This treatise includes an exposition of the method of least squares, a remarkable testimony to Laplace's command over the processes of analysis. The method of least squares for the combination of numerous observations had been given empirically by Carl Friedrich Gauss (around 1794) and Legendre (in 1805), but the fourth chapter of this work contains a formal proof of it, on which the whole of the theory of errors has been since based. This was affected only by a most intricate analysis specially invented for the purpose, but the form in which it is presented is so meagre and unsatisfactory that, in spite of the uniform accuracy of the results, it was at one time questioned whether Laplace had actually gone through the difficult work he so briefly and often incorrectly indicates.
While he conducted much research in physics, another major theme of his life's endeavours was probability theory. In his Essai philosophique sur les probabilitÃ©s (1814), Laplace set out a mathematical system of inductive reasoning based on probability, which we would today recognise as Bayesian. He begins the text with a series of principles of probability, the first six being:
1) Probability is the ratio of the "favored events" to the total possible events.
2) The first principle assumed equal probabilities for all events. When this is not true, we must first determine the probabilities of each event. Then, the probability is the sum of the probabilities of all possible favored events.
3) For independent events, the probability of the occurrence of all is the probability of each multiplied together.
4) For events not independent, the probability of event B following event A (or event A causing B) is the probability of A multiplied by the probability that A and B both occur.
5) The probability that A will occur, given B has occurred, is the probability of A divided by the probability of B.
6) Three corollaries are given for the sixth principle, which amount to Bayesian probability. Where event exhausts the list of possible causes for event B, Pr(B) = Pr(A1,A2,...An). Then .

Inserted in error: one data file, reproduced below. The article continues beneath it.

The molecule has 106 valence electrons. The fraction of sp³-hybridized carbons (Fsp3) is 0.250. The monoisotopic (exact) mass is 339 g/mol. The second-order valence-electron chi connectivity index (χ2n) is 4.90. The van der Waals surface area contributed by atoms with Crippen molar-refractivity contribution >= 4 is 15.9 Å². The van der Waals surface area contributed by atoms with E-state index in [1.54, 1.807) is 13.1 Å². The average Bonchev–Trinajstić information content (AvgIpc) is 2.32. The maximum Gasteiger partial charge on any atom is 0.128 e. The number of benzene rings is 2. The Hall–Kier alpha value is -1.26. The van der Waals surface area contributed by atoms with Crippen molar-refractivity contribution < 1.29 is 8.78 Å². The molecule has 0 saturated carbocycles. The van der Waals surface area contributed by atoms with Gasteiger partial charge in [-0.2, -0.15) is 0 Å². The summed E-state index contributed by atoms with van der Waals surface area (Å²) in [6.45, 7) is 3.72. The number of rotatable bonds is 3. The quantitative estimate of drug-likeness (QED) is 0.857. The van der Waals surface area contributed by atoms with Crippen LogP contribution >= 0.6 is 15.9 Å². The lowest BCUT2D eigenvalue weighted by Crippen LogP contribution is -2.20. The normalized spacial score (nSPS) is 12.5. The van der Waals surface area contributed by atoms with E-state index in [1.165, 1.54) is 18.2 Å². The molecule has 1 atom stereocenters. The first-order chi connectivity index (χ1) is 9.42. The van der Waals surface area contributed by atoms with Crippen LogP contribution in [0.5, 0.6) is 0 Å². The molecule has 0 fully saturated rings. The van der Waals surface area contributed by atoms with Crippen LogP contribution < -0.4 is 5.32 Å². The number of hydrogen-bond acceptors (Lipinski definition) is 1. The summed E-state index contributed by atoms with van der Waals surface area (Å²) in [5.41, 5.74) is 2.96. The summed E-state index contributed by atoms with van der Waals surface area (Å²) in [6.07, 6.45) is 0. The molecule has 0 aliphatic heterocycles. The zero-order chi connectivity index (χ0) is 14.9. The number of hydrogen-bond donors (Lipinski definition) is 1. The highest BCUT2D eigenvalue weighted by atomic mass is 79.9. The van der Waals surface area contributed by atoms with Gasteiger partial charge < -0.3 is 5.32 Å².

One well-known formula arising from his system is the rule of succession, given as principle seven. Suppose that some trial has only two possible outcomes, labeled "success" and "failure". Under the assumption that little or nothing is known a priori about the relative plausibilities of the outcomes, Laplace derived a formula for the probability that the next trial will be a success.
where s is the number of previously observed successes and n is the total number of observed trials. It is still used as an estimator for the probability of an event if we know the event space, but only have a small number of samples.
The rule of succession has been subject to much criticism, partly due to the example which Laplace chose to illustrate it. He calculated that the probability that the sun will rise tomorrow, given that it has never failed to in the past, was
where d is the number of times the sun has risen in the past. This result has been derided as absurd, and some authors have concluded that all applications of the Rule of Succession are absurd by extension. However, Laplace was fully aware of the absurdity of the result; immediately following the example, he wrote, "But this number [i.e., the probability that the sun will rise tomorrow] is far greater for him who, seeing in the totality of phenomena the principle regulating the days and seasons, realizes that nothing at the present moment can arrest the course of it."
Laplace strongly believed in causal determinism, which is expressed in the following quote from the introduction to the Essai:
We may regard the present state of the universe as the effect of its past and the cause of its future. An intellect which at a certain moment would know all forces that set nature in motion, and all positions of all items of which nature is composed, if this intellect were also vast enough to submit these data to analysis, it would embrace in a single formula the movements of the greatest bodies of the universe and those of the tiniest atom; for such an intellect nothing would be uncertain and the future just like the past would be present before its eyes.â€”Pierre Simon Laplace, A Philosophical Essay on Probabilities